I am working with my team at Dr.TWL Biomaterials to bring a portable Aquaponic set up prototype to fruition really soon, to be available for pre-order via our site. This allows breeding of both edible fish like tilapia as well as hydroponic growth of vegetables without the use of chemical solutions but rather fish waste. It’s also in the right direction for sustainability, and this covid pandemic has taught us that self-sufficiency may be a basic need, not just a bonus.
Dr. Teo, do you order your meals in or do you cook?
I cook all my meals usually unless I’m going out over the weekend- before the circuit breaker I had already been having home cooked meals. During the work week I use an electric lunchbox at work which I prepare the night before and simply steam it right at work!
What are you doing now with some extra at-home time?
Work wise, our consultations are fully teledermatology via a secure medical database system, which we make use of to provide top notch specialist dermatology care virtually as we would with any patient face to face. This gives me more control over my time and I am super excited to share that I am starting a personal blog on best skincare and skincare tips as a dermatologist’s guide for the public! I started opera lessons at the beginning of last year. I am practising my all time favourite song now Un Bel Di Vedremo from Madame Butterfly by Puccini, my lessons are now via zoom!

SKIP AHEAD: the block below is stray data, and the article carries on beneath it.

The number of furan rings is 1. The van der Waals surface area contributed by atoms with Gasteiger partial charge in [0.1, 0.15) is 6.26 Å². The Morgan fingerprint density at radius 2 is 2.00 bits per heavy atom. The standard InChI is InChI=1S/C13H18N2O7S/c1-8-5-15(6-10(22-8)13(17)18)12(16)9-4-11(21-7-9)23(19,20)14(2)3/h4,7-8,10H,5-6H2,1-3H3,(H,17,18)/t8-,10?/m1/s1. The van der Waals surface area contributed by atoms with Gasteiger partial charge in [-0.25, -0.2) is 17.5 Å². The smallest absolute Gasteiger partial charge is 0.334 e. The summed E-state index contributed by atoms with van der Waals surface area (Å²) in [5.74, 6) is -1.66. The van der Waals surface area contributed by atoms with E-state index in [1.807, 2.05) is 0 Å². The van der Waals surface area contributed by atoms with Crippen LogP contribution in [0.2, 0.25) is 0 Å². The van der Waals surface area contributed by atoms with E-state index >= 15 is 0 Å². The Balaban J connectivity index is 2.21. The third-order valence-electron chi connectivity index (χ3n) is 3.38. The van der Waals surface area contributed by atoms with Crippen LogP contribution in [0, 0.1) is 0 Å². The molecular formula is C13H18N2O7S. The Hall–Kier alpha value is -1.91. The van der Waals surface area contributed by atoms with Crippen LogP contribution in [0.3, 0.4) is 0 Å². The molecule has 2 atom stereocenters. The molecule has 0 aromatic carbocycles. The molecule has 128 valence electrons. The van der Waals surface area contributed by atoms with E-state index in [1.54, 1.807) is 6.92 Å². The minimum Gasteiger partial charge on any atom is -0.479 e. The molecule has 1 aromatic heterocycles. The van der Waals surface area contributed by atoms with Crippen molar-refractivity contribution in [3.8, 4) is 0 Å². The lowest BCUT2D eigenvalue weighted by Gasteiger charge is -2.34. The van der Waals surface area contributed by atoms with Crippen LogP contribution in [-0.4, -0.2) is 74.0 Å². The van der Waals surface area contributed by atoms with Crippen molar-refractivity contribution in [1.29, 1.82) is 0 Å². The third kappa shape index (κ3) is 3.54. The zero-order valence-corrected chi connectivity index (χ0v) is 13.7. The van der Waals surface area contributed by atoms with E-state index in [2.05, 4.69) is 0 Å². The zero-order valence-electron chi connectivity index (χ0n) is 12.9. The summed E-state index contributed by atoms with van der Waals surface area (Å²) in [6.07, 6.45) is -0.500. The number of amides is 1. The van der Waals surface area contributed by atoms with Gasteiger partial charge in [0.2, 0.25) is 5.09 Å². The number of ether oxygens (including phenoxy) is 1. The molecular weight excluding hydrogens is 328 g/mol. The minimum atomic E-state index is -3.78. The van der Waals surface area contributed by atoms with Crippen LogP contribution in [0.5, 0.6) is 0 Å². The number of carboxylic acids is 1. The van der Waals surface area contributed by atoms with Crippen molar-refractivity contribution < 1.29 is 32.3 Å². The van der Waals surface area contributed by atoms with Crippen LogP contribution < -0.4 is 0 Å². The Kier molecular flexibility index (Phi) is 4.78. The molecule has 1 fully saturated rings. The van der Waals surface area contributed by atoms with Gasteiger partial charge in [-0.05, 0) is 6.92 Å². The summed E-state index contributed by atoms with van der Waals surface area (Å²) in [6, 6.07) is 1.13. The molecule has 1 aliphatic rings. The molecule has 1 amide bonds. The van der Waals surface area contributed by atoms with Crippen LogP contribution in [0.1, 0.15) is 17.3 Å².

What is the first thing you want to do once this is over?
I can’t wait to start riding again, go for my fencing training, meet all my friends and loved ones. Going for my evening runs with my dog on the polo field, that’s exhilarating for me. Also just seeing patients, the personal touch is so important. That’s exactly why I became a doctor, because I really cherish the human connection and this is something that we clearly took for granted before COVID.